Magazine article The New Yorker

South of the Border; Jazz Notes

Magazine article The New Yorker

South of the Border; Jazz Notes

Article excerpt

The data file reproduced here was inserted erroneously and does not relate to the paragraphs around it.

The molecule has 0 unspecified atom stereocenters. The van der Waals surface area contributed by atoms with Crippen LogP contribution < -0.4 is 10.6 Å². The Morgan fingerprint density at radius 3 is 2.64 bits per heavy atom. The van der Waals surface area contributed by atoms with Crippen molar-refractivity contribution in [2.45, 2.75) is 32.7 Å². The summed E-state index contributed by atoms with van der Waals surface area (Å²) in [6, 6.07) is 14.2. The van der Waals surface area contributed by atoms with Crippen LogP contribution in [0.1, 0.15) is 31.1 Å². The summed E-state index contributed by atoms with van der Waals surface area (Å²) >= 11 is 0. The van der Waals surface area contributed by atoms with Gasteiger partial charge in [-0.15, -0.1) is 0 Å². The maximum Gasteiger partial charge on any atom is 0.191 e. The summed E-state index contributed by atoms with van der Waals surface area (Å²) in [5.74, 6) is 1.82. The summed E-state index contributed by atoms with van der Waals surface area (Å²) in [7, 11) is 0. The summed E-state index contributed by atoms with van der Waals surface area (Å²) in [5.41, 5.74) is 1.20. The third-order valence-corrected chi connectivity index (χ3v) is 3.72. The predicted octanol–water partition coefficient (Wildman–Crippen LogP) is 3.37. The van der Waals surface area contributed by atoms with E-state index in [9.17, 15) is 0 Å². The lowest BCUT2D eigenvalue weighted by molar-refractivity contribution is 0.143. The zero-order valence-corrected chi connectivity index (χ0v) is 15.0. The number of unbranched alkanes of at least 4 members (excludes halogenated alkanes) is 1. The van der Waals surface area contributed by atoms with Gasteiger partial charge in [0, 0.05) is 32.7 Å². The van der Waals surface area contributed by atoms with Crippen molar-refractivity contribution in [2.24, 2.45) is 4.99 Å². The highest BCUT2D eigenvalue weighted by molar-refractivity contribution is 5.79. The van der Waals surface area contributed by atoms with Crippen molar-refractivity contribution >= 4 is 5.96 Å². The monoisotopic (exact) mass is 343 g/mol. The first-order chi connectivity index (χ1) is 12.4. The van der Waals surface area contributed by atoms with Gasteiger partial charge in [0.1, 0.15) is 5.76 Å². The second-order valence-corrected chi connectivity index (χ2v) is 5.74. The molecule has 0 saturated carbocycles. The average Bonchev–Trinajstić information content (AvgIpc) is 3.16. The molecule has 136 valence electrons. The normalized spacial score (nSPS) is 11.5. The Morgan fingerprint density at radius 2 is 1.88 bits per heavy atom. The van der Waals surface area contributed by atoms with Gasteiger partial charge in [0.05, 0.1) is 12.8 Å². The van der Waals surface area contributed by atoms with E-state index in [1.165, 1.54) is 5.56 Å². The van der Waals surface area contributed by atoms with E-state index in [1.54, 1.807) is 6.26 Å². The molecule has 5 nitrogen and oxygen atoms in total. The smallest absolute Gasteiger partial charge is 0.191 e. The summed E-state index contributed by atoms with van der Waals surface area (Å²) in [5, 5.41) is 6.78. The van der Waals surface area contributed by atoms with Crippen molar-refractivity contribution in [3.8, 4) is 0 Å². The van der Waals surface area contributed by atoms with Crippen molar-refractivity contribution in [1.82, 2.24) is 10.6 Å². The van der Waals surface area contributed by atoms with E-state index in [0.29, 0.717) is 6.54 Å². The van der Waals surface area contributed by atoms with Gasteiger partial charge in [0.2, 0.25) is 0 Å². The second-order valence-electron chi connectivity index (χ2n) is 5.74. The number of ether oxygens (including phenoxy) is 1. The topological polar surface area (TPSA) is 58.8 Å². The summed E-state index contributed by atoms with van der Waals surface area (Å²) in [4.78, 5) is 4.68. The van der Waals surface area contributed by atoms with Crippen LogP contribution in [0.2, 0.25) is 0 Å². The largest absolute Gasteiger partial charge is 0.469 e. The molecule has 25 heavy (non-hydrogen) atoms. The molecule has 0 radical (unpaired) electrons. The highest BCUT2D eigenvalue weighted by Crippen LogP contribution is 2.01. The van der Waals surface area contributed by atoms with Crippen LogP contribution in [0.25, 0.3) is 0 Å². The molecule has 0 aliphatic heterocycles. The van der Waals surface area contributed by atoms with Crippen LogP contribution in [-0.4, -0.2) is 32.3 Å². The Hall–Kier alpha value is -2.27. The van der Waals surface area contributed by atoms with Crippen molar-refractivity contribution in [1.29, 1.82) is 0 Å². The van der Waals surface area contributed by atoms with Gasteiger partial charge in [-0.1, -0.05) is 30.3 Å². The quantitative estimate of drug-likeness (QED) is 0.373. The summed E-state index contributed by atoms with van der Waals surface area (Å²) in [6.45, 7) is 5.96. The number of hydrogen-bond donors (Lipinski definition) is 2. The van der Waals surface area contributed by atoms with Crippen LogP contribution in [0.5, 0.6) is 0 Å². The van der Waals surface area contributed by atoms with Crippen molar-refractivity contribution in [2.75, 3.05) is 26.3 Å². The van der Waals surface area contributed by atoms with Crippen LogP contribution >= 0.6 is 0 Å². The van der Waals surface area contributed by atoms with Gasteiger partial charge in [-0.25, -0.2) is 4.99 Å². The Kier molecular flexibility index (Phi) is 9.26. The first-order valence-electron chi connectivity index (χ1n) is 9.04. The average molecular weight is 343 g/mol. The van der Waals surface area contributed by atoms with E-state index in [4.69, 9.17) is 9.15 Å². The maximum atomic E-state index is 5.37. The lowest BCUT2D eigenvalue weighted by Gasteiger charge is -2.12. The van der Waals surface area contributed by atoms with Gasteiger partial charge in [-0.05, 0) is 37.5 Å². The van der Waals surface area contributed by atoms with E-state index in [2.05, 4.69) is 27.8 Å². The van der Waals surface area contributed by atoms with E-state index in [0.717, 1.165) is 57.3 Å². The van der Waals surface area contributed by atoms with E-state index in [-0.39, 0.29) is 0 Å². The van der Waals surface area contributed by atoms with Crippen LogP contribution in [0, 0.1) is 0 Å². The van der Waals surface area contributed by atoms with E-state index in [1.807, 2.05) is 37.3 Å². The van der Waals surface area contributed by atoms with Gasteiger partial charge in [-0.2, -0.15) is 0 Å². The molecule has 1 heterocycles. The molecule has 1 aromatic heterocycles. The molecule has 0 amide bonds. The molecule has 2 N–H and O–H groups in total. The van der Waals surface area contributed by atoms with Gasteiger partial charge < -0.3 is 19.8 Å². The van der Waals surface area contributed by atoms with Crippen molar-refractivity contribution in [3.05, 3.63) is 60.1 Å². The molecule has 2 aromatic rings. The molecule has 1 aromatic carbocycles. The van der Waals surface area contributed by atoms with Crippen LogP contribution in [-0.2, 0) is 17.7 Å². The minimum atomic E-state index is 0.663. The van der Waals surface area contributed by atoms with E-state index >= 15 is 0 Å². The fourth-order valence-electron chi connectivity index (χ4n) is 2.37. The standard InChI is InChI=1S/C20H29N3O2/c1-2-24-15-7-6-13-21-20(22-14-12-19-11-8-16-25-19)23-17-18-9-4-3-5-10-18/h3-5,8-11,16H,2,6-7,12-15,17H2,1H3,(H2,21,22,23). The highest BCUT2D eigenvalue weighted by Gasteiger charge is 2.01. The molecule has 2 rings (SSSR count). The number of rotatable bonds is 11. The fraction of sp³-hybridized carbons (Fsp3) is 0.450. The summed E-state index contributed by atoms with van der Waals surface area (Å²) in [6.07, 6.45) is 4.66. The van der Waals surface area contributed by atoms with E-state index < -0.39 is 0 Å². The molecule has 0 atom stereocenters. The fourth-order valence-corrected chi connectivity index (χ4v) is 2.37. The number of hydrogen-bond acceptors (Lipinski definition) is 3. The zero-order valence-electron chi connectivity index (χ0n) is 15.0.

Three years ago, when Charlie Haden explored Latin-American standards on his album "Nocturne," the result was as bracing as a top-shelf margarita. His new release, "Land of the Sun" (Verve), covers similar ground, focussing on Mexican composers, but without as much success. "Nocturne" was sensual and mysterious; "Sun" leans toward the languid. The earlier album's romantic violin is gone, replaced with flute, acoustic guitar, and trumpet. Darker passions are dissolved, and some of the tunes are uncomfortably sweet. Still, Haden is a master bassist, and "Sun," despite its faults, is refreshing for its willingness to put mood and atmosphere in the forefront. "Sun" is also redeemed by gorgeously lyrical solos from, among others, the Cuban pianist Gonzalo Rubalcaba, the tenor saxophonist Joe Lovano, and the altoist Miguel Zenon. Haden contributes a few brief, characteristically deliberate solos, and the improvisation follows the unhurried, breezy feel of the album. …

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